If it were the same quality as dvd then imagine you wake up on a Monday morning and you have a flight somewhere. You queue up universal.com and notice king kong is available for download. You click a button, take a shower, and it's ready. You can transfer to your ipod or phone to watch during the flight, and even burn it to a dvd if you want to watch on the home theater.

    Your wife is happy because there isn't a big old dust collecting pile of movies sitting in the middle of the living room.

    As early adopters of home theater and net forums, I thought the HTF would understand this premise. As long as the download is fast and the same quality as a store bought dvd, this should be exciting and not something to downlplay.
     
  14. Brett_M

    Brett_M Screenwriter

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    "Wow, a featureless, lower quality version of the movie that costs more than a DVD, and you can only watch it on your computer? SIGN ME UP!"

    Amen.

    This type of service is marketed toward the same idiots who want to watch TV and Movies on their freakin' cell phones. IDIOTS, I said.
     
  15. MarkHastings

    MarkHastings Executive Producer

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    Until I can find any real fault in it, I don't want to look like the idiot down the road (i.e. like those in the examples above) [​IMG]
     
  16. DeathStar1

    DeathStar1 Producer

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    One thing people are forgetting, is that if you have a decent sized desk, you could get a 42" plasma for around 1100$'s these days. That's not a small screen for a computer [​IMG]. And the one I saw advertised this weekend even had a PC connection..
     
  17. PaulP

    PaulP Producer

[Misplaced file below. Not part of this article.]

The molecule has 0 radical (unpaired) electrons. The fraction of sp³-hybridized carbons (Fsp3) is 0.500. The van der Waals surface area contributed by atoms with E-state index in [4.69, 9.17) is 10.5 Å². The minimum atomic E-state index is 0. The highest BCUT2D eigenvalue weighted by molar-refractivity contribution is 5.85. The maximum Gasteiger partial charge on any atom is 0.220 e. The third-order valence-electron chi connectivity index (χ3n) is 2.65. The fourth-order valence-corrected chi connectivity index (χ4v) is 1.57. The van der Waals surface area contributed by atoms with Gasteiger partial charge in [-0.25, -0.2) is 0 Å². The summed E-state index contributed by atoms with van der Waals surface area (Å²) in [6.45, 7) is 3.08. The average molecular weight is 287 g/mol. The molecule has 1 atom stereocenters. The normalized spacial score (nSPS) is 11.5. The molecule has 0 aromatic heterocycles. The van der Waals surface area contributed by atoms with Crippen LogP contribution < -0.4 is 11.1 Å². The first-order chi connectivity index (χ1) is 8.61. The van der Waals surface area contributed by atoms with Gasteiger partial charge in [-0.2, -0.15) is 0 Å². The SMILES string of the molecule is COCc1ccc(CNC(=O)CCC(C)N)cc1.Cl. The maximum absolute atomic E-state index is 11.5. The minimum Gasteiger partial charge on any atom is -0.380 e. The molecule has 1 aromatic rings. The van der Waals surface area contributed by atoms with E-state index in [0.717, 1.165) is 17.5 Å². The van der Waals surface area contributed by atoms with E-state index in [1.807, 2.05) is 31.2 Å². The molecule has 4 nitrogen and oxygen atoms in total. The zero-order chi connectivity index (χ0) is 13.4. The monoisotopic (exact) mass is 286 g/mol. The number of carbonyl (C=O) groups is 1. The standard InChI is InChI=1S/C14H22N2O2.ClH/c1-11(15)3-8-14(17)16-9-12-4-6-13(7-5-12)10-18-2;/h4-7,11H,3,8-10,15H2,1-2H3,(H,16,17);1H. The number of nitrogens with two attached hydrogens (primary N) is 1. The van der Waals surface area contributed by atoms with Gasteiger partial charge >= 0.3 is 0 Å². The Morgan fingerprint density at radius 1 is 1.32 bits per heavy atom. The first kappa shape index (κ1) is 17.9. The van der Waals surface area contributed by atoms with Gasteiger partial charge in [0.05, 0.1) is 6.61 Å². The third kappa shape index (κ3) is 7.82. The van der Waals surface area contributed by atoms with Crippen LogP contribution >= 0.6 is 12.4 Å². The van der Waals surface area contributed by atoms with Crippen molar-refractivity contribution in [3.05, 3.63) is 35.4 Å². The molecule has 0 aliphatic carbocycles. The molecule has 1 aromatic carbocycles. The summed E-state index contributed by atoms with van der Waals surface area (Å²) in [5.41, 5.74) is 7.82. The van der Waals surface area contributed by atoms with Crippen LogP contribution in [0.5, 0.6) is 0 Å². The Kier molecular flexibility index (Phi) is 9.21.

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    I have an iPod but I use that to listen to music. Movies are totally different. There's no enjoyment watching a film on a tiny screen. You could always buy the DVD and then make a copy for watching on the go. So you get both for the price of one.

    I don't see non-physical media replacing DVDs. People like the packaging.
     
  18. PaulP

    PaulP Producer

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    Here's a counterargument: What about e-books? I've tried to force myself to read some I've come upon in recent years and I just can't fo it. I can read maybe 5 pages, tops. Reading an actual hardcover is a totally different experience and I can read dozens of pages, for hours on end.
     
  19. Russell G

    Russell G Fake Shemp

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    You don't have to imagine, it's here. A university showed a internet system dubbed "www2" or "Tnternet 2" that did exactly this from across town. I'm sure sooner or later this well be available commercially.

    The only other aspect to this that might intice me is for TV shows. Download a TV show at your lesure, they can play commercials for the 15 minutes you download it, than you have the show on HDD to watch whenever you want, commercial free, and to burn onto DVD if you desire it.
     
  20. MarkHastings

    MarkHastings Executive Producer

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    I totally agree, but what does that mean? Does that mean no one will go that route because we don't like it? Hardly.


    What I sense here is a lot of fear. You guys fear that this will be the norm and you're trying to argue against its popularity. That's ok, people do that all the time.

    I'm just trying to look at it from a realistic point of view. The mass public is going to LOVE it!